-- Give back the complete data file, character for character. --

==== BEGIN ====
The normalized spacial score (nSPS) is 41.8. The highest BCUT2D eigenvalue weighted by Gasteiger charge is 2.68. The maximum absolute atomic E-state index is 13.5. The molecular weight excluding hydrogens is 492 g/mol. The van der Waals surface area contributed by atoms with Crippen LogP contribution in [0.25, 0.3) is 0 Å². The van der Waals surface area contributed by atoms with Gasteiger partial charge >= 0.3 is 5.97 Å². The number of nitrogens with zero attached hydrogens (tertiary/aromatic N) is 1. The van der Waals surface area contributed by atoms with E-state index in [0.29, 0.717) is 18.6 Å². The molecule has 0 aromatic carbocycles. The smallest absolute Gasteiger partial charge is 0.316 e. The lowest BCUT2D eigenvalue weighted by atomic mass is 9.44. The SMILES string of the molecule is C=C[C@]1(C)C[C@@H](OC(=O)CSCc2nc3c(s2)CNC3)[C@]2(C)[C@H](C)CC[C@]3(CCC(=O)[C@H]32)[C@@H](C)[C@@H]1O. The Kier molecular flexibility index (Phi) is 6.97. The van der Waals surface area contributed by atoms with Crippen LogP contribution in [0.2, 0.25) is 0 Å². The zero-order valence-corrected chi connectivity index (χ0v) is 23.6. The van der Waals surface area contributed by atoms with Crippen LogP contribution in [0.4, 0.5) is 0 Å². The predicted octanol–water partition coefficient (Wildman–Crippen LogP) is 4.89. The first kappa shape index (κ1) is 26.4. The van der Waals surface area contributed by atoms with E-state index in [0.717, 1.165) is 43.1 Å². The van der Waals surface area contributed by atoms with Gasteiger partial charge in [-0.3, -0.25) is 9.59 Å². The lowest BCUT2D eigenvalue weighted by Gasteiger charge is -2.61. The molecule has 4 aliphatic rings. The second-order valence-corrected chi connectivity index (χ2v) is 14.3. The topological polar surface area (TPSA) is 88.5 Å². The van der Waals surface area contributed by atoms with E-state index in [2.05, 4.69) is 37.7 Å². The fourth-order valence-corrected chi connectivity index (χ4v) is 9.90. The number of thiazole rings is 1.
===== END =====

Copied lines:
The normalized spacial score (nSPS) is 41.8. The highest BCUT2D eigenvalue weighted by Gasteiger charge is 2.68. The maximum absolute atomic E-state index is 13.5. The molecular weight excluding hydrogens is 492 g/mol. The van der Waals surface area contributed by atoms with Crippen LogP contribution in [0.25, 0.3) is 0 Å². The van der Waals surface area contributed by atoms with Gasteiger partial charge >= 0.3 is 5.97 Å². The number of nitrogens with zero attached hydrogens (tertiary/aromatic N) is 1. The van der Waals surface area contributed by atoms with E-state index in [0.29, 0.717) is 18.6 Å². The molecule has 0 aromatic carbocycles. The smallest absolute Gasteiger partial charge is 0.316 e. The lowest BCUT2D eigenvalue weighted by atomic mass is 9.44. The SMILES string of the molecule is C=C[C@]1(C)C[C@@H](OC(=O)CSCc2nc3c(s2)CNC3)[C@]2(C)[C@H](C)CC[C@]3(CCC(=O)[C@H]32)[C@@H](C)[C@@H]1O. The Kier molecular flexibility index (Phi) is 6.97. The van der Waals surface area contributed by atoms with Crippen LogP contribution in [0.2, 0.25) is 0 Å². The zero-order valence-corrected chi connectivity index (χ0v) is 23.6. The van der Waals surface area contributed by atoms with Crippen LogP contribution in [0.4, 0.5) is 0 Å². The predicted octanol–water partition coefficient (Wildman–Crippen LogP) is 4.89. The first kappa shape index (κ1) is 26.4. The van der Waals surface area contributed by atoms with E-state index in [0.717, 1.165) is 43.1 Å². The van der Waals surface area contributed by atoms with Gasteiger partial charge in [-0.3, -0.25) is 9.59 Å². The lowest BCUT2D eigenvalue weighted by Gasteiger charge is -2.61. The molecule has 4 aliphatic rings. The second-order valence-corrected chi connectivity index (χ2v) is 14.3. The topological polar surface area (TPSA) is 88.5 Å². The van der Waals surface area contributed by atoms with E-state index in [2.05, 4.69) is 37.7 Å². The fourth-order valence-corrected chi connectivity index (χ4v) is 9.90. The number of thiazole rings is 1.